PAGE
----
Written by Andrew Jones
Moto Guzzi’s V9 Roamer is an interesting exercise in motorcycle marketing. Most manufacturers would have taken the approach whereby a ‘standard’ model is released (think the V7II Special or there abouts) and then followed it up with more ‘niche’ models like a scrambler, racer and the like. But not Moto Guzzi. Throwing convention to the wind – or possibly into their famous Mandello wind tunnel – they launched their new V9 range with their ‘Bobber’ and ‘Roamer’ models. Looking for a cafe’d version? Well, you’d be completely out of luck if it weren’t for Switzerland’s Gannet Design and Fuhrer Moto.
The bike was designed and built by Ulfert Janssen from Gannet Design and Stefan Fuhrer from Fuhrer Moto. But Fuhrer’s claims to fame go way back; he was the former racing mechanic of Dominique Aegerter (now racing in Moto2) and Tom Lüthi (now racing in MotoGP). Now Stefan adds his racing know-how, precise engineering skills and his team of artisans to the usual Gannet creative shenanigans. In fact Ulfert‘s design studio and Stefan’s workshop are just 100 metres apart, so it is a perfect set up to ensure that Ulf’s creative prowess is accurately translated into Stefan’s slick metal handiwork.
The project started with some loose sketches by Ulfert to find the best way to morph the Roamer’s proportions into a forward leaning, racer look. “Firstly, I worked on the stance and changed the frame angle from slanted backward into something more forward leaning,” says Ulf. “I cleaned up the architecture and ditched all the unnecessary parts. Then I designed a new retro racing tail section and a new exhaust system with a signature swoosh. Once the overall direction was settled, I made detailed design renderings which we used as the base for the building process.”
Next, Ulf modelled the racer’s new tail section out of a hard foam to find the perfect proportions; it was then used as a template for the real metal work that followed. “The entire tail section was shaped and hammered out of aluminium by hand. A new rear subframe now supports the fresh seat and cowl in an elevated position for a more race-friendly configuration. “Our aim was to integrate the technical requirements and engineering goals without affecting the design concept,” says Stefan. ”The conversion of the fuel injection back to the carburettors was a challenge; the electronics, ignition and especially the sensors all had to be worked on and fitted, or removed, where necessary.”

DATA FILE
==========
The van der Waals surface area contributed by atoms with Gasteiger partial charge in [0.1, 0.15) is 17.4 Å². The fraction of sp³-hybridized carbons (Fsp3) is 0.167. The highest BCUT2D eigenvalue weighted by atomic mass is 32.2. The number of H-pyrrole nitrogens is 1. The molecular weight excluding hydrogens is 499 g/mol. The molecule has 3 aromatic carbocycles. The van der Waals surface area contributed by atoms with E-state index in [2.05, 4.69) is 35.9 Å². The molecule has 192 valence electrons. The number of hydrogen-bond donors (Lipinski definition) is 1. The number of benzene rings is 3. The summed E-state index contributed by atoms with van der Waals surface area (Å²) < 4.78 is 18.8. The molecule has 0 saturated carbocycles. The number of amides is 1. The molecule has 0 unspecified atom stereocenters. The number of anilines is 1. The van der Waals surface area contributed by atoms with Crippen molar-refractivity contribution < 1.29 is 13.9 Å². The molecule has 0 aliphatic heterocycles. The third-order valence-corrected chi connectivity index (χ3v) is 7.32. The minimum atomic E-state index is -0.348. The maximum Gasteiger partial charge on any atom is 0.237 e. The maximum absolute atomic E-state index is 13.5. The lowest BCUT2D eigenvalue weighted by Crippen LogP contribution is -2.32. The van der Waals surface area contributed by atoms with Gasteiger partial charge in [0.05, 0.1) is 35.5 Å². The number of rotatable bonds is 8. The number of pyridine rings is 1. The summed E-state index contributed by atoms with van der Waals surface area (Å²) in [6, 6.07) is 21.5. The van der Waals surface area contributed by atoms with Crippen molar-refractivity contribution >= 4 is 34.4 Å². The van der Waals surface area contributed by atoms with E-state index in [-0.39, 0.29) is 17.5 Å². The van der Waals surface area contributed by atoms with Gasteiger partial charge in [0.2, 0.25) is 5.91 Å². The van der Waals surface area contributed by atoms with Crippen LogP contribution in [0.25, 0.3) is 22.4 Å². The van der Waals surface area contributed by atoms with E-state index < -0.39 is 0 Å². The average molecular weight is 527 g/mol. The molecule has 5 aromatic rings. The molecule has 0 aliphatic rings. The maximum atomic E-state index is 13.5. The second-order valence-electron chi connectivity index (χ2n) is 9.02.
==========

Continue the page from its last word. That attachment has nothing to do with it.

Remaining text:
The paint is a rare mixture of “scrubbed” and high gloss shine, with a thick layer of clear coat, blurring perceptions and giving the rugged and scruffy metal a very smooth appearance. The tail section is painted in a soft gradation of blue and the cylinder heads were given a similar touch. The lower part of the main frame was made from scratch, cleaned up and then finished off with footrests by CNC Racing – a MotoGP supplier. To match this, the gear shifter was also modified and adapted to fit the Moto Guzzi’s new setup.
[superquote]“The paint is a rare mixture of ‘scrubbed’ and high gloss shine, with a thick layer of clear coat.”[/superquote]
The front fender was shortened and equipped with a new mount to fit the Öhlins forks. “For the clip-ons we were sponsored by ABM Fahrzeugtechnik, who equipped us with their ’bars and some beautiful Synto Evo brake and clutch levers. The all-black control buttons from Jetprime give a real menacing look to the bike’s details.” All the Guzzi’s electricals are by Motogadget, including their m-lock, m-blaze and m-unit components. The 18″ front spoked wheel was specially made by Kineo; the rear is also a Kineo item, now hidden behind the custom aluminum covers. And bounce is provided by two Öhlins Blackline rear shocks.
“Although the bike is from 2016, we went ‘back to our roots’ and provided it with some old-school respiration via two Keihin carburettors. These will give the bike the necessary boost for any sprint races we might find ourselves in, while also giving it a little nostalgic flair. Directing the airflow to the carbs are two specially made, and racing-inspired, air intake tubes.” And the pronounced sweep of the exhaust gives the bike a strong visual impact and enhances the ‘fast forward dynamic’ of its lines, even at a stand still.” They were bent, welded and finally blended into two Leo Vince GP Pro trumpets.
“What I like best about this custom build is the coherence of the whole bike,” concludes Stefan. “There’s a really smooth transition from the front to the rear of the bike and your eye moves cleanly from one component to the next. It was important for me and Ulfert to place and adapt the individual components in such a way that they give a very coherent overall picture.”
Ulfert’s final thoughts address the racer’s beautiful simplicity. “What’s special about this conversion is that it’s a minimalist design at first glance, but look closely and you can see many custom parts and special details. These remain discreetly in the background to give a strong first impression. However if you take the time, you’ll discover the sophistication in its details.”